Over lunch, two girlfriends swapped stories about recent successful shopping trips. One, a young professional who had just started work in the fashion industry, let her friend in on a score she thought too good not to share.
The woman explained how she had bought a Gucci SoHo disco bag for hundreds less than she’d have expected to pay otherwise. As a source close — very close — to the author recounted:
“I couldn’t believe it. I was going back and forth about it, and I’d saved for the bag anyway, but the discount was too good to pass up. The sales guy told me, ‘You know, if you have relatives in another state, you can ship the bag to them. That way, you don’t pay the New York sales taxes! It’ll save you a ton.'”
The woman said that she quickly agreed to the deal, excited that she’d be able to afford the designer bag more easily.
But there’s a wrinkle to the story: Preoccupied by thoughts of outfits she’d plan to wear with her new purse, she didn’t realize that she’d just casually agreed to evade taxes.
“Yeah, that’s illegal,” James Gazzale, spokesperson for the New York State Department of Taxation and Finance, confirmed to Yahoo Style. “In most instances, when you purchase a taxable item or service in the state, or if it is delivered to you in the state, the seller will collect sales tax from you. The seller then pays the tax over to the Tax Department,” Gazzale explained.
It’s not exactly within the realm of the law, but sellers can shift the onus onto the buyer to worry about paying the tax, even after the sale. If a seller makes a sale without charging the sales tax, the buyer then has to pay something called the “use tax” when filing his or her taxes each year.
That seems like a lot of trouble to go to for savings on a luxury item. The New York State sales tax, only 4 percent, is among the lowest in the country; but when combined with the New York City local sales tax, consumers pay a total of 8.875 percent on clothing and accessories over $110, making it one of the highest combined sales tax rates in the country. So, for that secondhand $975 Gucci disco bag, you’re avoiding an extra $110 tacked onto your bill.
New York isn’t the only metropolitan area where shoppers try to avoid taxes on clothing. In Chicago, the 10.25 percent combined sales tax is enough to make people living in the city go all the way to suburbia to do their shopping.
Gazalle said that his department doesn’t have exact numbers on how many people buy luxury items without paying sales taxes, which seems striking until you realize how onerous that task would be; the department would also have to track online sales, which don’t always include sales tax on the total.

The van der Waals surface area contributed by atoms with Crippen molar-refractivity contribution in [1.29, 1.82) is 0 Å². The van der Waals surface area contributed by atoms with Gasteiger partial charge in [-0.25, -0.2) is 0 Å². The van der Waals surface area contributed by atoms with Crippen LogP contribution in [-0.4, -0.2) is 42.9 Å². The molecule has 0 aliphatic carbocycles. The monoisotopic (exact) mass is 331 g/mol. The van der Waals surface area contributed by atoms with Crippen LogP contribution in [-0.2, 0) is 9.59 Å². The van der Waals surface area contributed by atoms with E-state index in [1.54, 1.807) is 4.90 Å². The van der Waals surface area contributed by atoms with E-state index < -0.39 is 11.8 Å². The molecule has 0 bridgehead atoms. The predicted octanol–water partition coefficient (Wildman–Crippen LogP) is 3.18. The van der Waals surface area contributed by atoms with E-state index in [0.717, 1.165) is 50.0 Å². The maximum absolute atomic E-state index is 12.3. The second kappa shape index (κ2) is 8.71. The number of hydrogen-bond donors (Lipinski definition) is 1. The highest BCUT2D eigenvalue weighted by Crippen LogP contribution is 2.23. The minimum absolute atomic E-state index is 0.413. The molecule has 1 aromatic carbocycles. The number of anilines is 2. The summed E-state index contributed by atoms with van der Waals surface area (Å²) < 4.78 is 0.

In 2010, a bill called the Main Street Fairness Act was proposed in Congress, which would have compelled out-of-state retailers to tack on the sales tax of the state to which an item was going to be shipped; it would then be remitted to the state itself. The bill expired before it could be enacted, though.
There are plenty of secondhand designer retailers in New York City, but many, worried about IRS trouble, avoid the tax issue altogether. Vintage designer retailer What Goes Around Comes Around has retail locations in New York, Florida, and California, and notes on their website, “We are required to collect local sales tax in California, New Jersey & New York.”
Michael’s, an Upper East Side designer consignment store, might ship an item out of state for a customer, but it doesn’t offer any kind of out-of-state tax discount, per store policy.
“We don’t accept cash, and we don’t play with taxes,” says Tammy Gates, Michael’s vice president. “Do people try to ask for discounts based on New York City sales tax? Maybe, though certainly none of our regulars, since we don’t play in that game. We charge a tax for everything that’s purchased from our store, whether you live in New York City or not.”
Of course, looking for ways to cut costs isn’t restricted to shopping within the U.S. Shoppers have tried to exploit the U.S. dollar — which has regained strength since the financial crisis — when they travel abroad. Because some currencies, like the British pound after the Brexit referendum, are weaker than the U.S. dollar, purchasing luxury items (say, a Burberry jacket) while in London means saving on the exchange rate.
As Racked explains: “A pair of heeled Gucci loafers, currently available on Net-a-Porter, currently cost £420 — $580 at current exchange rates. A month ago, they would have cost you about $613. A metallic jacquard Mary Katrantzou dress from Selfridges, which goes for £1,785, translates to $2,468 at the moment — down from roughly $2,606 last month.”
On this, Gazalle says that if New Yorkers buy that Burberry trench in Europe, they’ll owe the use tax when they come back to the U.S., something not included in the price if the person is carrying the item back in his or her luggage.
Good news to anyone — especially that source close to this author — worried about an IRS audit or fine: You haven’t committed tax evasion until you file your taxes this year, assuming that you leave off the purchases for which you owe the use tax. As if tax season weren’t stressful enough…
Alexandra Mondalek is a writer for Yahoo Style. Follow her on Twitter @amondalek.